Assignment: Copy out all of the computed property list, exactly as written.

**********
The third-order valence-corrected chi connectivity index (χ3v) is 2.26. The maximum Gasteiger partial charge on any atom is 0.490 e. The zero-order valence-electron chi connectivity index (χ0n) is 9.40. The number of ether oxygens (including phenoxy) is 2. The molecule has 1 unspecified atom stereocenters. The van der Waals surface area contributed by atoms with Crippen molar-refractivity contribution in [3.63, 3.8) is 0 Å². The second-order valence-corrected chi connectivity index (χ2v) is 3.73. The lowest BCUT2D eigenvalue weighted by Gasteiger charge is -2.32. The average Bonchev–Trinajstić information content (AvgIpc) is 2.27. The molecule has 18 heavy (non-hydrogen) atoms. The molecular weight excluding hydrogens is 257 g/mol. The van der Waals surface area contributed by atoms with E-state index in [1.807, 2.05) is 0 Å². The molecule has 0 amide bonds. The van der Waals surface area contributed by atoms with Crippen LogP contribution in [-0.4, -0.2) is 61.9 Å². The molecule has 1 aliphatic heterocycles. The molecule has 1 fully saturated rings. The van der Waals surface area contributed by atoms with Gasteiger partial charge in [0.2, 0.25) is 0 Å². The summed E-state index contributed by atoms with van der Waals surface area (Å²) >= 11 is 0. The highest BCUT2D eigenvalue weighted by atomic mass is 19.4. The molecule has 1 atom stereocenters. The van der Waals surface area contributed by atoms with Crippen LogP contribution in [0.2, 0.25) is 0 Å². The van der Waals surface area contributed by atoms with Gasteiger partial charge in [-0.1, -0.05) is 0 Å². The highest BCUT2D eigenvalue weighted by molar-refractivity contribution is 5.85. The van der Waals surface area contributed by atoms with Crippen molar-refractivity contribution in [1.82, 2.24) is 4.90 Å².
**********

The third-order valence-corrected chi connectivity index (χ3v) is 2.26. The maximum Gasteiger partial charge on any atom is 0.490 e. The zero-order valence-electron chi connectivity index (χ0n) is 9.40. The number of ether oxygens (including phenoxy) is 2. The molecule has 1 unspecified atom stereocenters. The van der Waals surface area contributed by atoms with Crippen molar-refractivity contribution in [3.63, 3.8) is 0 Å². The second-order valence-corrected chi connectivity index (χ2v) is 3.73. The lowest BCUT2D eigenvalue weighted by Gasteiger charge is -2.32. The average Bonchev–Trinajstić information content (AvgIpc) is 2.27. The molecule has 18 heavy (non-hydrogen) atoms. The molecular weight excluding hydrogens is 257 g/mol. The van der Waals surface area contributed by atoms with E-state index in [1.807, 2.05) is 0 Å². The molecule has 0 amide bonds. The van der Waals surface area contributed by atoms with Crippen LogP contribution in [-0.4, -0.2) is 61.9 Å². The molecule has 1 aliphatic heterocycles. The molecule has 1 fully saturated rings. The van der Waals surface area contributed by atoms with Gasteiger partial charge in [0.2, 0.25) is 0 Å². The summed E-state index contributed by atoms with van der Waals surface area (Å²) >= 11 is 0. The highest BCUT2D eigenvalue weighted by atomic mass is 19.4. The molecule has 1 atom stereocenters. The van der Waals surface area contributed by atoms with Crippen LogP contribution in [0.2, 0.25) is 0 Å². The van der Waals surface area contributed by atoms with Gasteiger partial charge in [-0.1, -0.05) is 0 Å². The highest BCUT2D eigenvalue weighted by molar-refractivity contribution is 5.85. The van der Waals surface area contributed by atoms with Crippen molar-refractivity contribution in [1.82, 2.24) is 4.90 Å².